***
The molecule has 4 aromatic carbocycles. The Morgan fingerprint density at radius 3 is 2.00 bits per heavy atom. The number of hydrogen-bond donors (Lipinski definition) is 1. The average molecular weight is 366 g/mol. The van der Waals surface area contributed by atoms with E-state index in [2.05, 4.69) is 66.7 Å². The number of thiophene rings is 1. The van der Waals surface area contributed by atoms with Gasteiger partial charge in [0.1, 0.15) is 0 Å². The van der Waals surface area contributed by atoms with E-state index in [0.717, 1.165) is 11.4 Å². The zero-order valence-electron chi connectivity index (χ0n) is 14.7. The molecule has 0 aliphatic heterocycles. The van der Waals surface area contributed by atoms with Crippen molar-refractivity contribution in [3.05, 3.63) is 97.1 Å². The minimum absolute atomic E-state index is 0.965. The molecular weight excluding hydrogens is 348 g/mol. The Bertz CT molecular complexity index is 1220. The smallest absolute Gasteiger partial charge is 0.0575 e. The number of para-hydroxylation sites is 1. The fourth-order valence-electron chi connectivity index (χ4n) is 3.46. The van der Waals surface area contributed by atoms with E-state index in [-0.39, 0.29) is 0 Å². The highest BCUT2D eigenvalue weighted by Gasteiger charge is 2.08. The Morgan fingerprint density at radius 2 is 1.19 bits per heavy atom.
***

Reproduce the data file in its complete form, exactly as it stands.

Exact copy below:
The molecule has 4 aromatic carbocycles. The Morgan fingerprint density at radius 3 is 2.00 bits per heavy atom. The number of hydrogen-bond donors (Lipinski definition) is 1. The average molecular weight is 366 g/mol. The van der Waals surface area contributed by atoms with E-state index in [2.05, 4.69) is 66.7 Å². The number of thiophene rings is 1. The van der Waals surface area contributed by atoms with Gasteiger partial charge in [0.1, 0.15) is 0 Å². The van der Waals surface area contributed by atoms with E-state index in [0.717, 1.165) is 11.4 Å². The zero-order valence-electron chi connectivity index (χ0n) is 14.7. The molecule has 0 aliphatic heterocycles. The van der Waals surface area contributed by atoms with Crippen molar-refractivity contribution in [3.05, 3.63) is 97.1 Å². The minimum absolute atomic E-state index is 0.965. The molecular weight excluding hydrogens is 348 g/mol. The Bertz CT molecular complexity index is 1220. The smallest absolute Gasteiger partial charge is 0.0575 e. The number of para-hydroxylation sites is 1. The fourth-order valence-electron chi connectivity index (χ4n) is 3.46. The van der Waals surface area contributed by atoms with E-state index in [-0.39, 0.29) is 0 Å². The highest BCUT2D eigenvalue weighted by Gasteiger charge is 2.08. The Morgan fingerprint density at radius 2 is 1.19 bits per heavy atom.